This compound has been suspected of being hazardous to humans since the 1930s, concerns about the use of bisphenol A in consumer products grabbed headlines in 2008 when several governments issued reports questioning its safety, and some retailers pulled products made from their shelves

This author highly recommends that when buying any of the products listed above that procurement professionals ask their suppliers the specific question; do these products or the containers for these products contain BPA? If so, do you have the same product for the same price in containers that do not contain BPA?

We look forward to and appreciate your comments.

Ron Southard

Would your company like to make the procurement profession more sought after by college graduates?

Friday, May 15th, 2009

In order for companies to hire and retain professionals, candidates have to first be desirous of the profession. In order to accomplish this companies need to seek ways to make jobs fun and to tie them more directly to social responsibility.

According to a nationwide survey of college students by the Panetta Institute for Public Policy, when surveyed students were asked to choose from a list of career opportunities, 49% of students surveyed listed their greatest interest in working for a socially responsible company.

Another survey by William M. Mercer finds that, only 29 percent of employers nationwide encourage humor as part of their company culture, and only eight percent have a policy of using fun to reduce employee stress. California State University Long Beach found that people who have fun at work are more creative, more productive, work better with others and call in sick less often.

It seems simple to this author that if companies want to make the procurement profession a job that students seek out rather than one that they end up transferred in to, they can endeavor to combine elements of fun and social responsibly while also advertising that message to our best and brightest.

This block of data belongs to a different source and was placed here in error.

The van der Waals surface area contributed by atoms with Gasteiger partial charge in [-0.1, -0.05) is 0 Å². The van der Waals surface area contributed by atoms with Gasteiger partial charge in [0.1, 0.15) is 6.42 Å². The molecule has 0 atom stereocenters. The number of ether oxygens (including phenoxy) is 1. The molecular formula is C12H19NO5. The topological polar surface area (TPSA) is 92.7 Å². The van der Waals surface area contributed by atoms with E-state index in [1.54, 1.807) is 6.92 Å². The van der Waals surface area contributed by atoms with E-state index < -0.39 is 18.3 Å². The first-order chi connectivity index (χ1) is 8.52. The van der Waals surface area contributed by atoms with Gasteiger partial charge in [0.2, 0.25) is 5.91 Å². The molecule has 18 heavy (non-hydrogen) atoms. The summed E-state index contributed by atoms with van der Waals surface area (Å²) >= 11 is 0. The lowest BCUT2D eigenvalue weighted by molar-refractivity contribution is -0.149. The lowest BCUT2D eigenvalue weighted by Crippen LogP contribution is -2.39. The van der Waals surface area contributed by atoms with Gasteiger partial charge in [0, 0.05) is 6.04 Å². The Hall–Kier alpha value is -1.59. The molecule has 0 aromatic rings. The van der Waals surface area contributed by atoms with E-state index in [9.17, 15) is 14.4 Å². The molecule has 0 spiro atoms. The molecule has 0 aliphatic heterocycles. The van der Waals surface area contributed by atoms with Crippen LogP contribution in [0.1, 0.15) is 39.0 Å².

There is a very clear opportunity to accomplish the above in the e-negotiation space of procurement where the droll use of board room pilots and demos continue to put executives to sleep while they watch screens that do absolutely nothing for at least the first half of an event.

A good place where companies might start is with their current or prospective solution providers. Asking some of the following questions may provide some clarity to your search.

1. What have you done to make the use of e-negotiation tools more fun and engaging?
2. Have you done anything with score card systems that would engage disparate departments in a gaming mentality versus each other?
3. Can you suggest a reward system that supports these tools in order to encourage utilization and competition?
4. What specifically do your tools do to proactively support social responsibility?
5. Can you please demo all of this to me right now?

These questions should be able to be answered immediately, and an instant meeting or WebEx session set up within minutes in order to demonstrate the functionality.

We appreciate and look forward to your comments.

Ron Southard

We are pleased to announce to our industry friends the one year anniversary of SafeSourcing Inc. A company for procurement professionals.

Thursday, May 14th, 2009